Animated by anger and frustration at the white-dominated educational and cultural institutions that only accepted black art on their own terms, Savage advocated for black artists to get the resources they needed to make the work they wanted to make. As Bearden and Henderson write, Savage “was one of the first black American artists to challenge the art establishment head-on,” and she risked a lot—exclusion from institutions, shows, exhibitions, and funding sources—to be a vocal leader in this fight against the art establishment and create opportunities for black artists around her.
Grappling with what she saw as an inevitable ephemerality of her sculptures due to material restraints and structural racism, Savage articulated her own collective vision of monumentality that refused the logics of white cultural institutions. Instead of viewing monumentality as the creation of permanent, individual sculptures, Savage repeatedly argued that her monument existed in the unfolding work of her students. “I have created nothing really beautiful, really lasting,” she says in a 1935 article in Metropolitan Magazine, “but if I can inspire one of these youngsters to develop the talent I know they possess, then my monument will be their work. No one could ask for more than that.” Savage’s monumentality is an invitation to study—the welcoming into and hosting of ongoing spaces for dreaming, shaping, and creating.
A handful of photographs from Savage’s workshops at the Harlem Community Art Center, a community art space for children and adults that she founded in 1937 and ran with Gwendolyn Bennett, show her studio filled with students in the midst of sculpting. This image, taken by photographer Berenice Abbott, shows three students shaping and scraping works-in-progress. Like the chorus in Lift Every Voice and Sing, the children, each at various heights, focus their energy in different directions. Although Savage is not in the image, it’s easy to imagine her in the room, moving about and talking with students about their work, or even working alongside them. “We really have a lot of native talent in Harlem,” Savage stated in a New York Tribune interview two years earlier, discussing her basement studio, “and what I want to do is to teach the essentials without making them bound down with academic tradition which will spoil the freshness of their work. I hope that I can make this school a permanent one, as there is a crying need for it.” Here, Savage simultaneously called for the formation of black art spaces and free schools while refusing institutional logics (i.e., the “academic tradition”) of dominant institutions. Resources, materials, and classrooms and workshops are necessary. Yet to offer these without expectation, without predetermined ends, was one of her greatest gifts.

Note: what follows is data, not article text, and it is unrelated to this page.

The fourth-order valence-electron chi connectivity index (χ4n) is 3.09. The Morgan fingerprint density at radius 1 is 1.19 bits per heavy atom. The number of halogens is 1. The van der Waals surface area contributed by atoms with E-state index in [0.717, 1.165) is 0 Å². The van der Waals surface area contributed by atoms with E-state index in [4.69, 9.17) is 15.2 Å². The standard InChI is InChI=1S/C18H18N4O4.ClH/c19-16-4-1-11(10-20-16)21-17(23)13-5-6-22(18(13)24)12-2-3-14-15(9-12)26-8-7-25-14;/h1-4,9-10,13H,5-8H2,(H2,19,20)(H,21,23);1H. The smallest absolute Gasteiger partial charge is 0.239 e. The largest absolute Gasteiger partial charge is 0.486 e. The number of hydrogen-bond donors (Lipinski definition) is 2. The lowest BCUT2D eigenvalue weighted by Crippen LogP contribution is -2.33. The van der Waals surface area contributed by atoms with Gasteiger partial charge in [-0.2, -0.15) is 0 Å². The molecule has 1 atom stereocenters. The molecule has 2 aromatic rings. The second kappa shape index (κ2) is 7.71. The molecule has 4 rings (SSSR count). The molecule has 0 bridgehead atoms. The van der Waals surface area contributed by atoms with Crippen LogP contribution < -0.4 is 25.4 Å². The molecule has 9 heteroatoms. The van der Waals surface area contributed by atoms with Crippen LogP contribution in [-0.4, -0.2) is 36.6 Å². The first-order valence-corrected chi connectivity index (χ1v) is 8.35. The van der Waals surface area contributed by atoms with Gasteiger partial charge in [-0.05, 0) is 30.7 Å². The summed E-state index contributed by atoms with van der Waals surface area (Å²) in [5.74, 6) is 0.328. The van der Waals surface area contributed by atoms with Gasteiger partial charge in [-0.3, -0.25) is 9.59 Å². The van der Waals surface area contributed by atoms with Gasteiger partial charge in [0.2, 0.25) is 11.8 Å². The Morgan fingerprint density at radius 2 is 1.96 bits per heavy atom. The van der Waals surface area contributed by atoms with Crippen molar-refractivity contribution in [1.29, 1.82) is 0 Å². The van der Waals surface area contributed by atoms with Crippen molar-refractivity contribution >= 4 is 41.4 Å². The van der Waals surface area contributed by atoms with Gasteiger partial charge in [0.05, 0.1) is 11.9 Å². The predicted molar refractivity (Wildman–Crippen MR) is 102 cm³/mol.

Savage wanted to create spaces where black students could play, could move, could dream, and she encouraged curiosities that extended far beyond art-making. In an interview with the Pittsburgh Courier, Savage describes an eleven-year-old named George Frost “who paints only when the spirit moves him: and when not painting prefers to be out playing with the neighborhood children, or skating.” Although this boy was often outside, “one day when the mood to paint was upon him, he came in, without speaking to anyone, took his paper and paints, and set to work,” creating “one of the most striking of designs,” two fish in “a symphony of deep and light blue.” For Savage, study did not end when students left the studio, but was happening already in all aspects of their lives. Savage wanted to create a capacious environment that let students play, let them find their own rhythms and movements, where students weren’t taught to become artists, but were recognized as artists when they walked through the door. Linden LaRue Perrine ends the 1934 book report on the visit to the Savage Studio by observing the unfolding of ability all around: “some are creating small statues of the human figure—some are making animals and some are making abstract designs that express their mood.” An enactment of monumentality in motion, Savage transformed her studio, and so many of the spaces around her, into “a haven in which to grow in the creation of beauty.”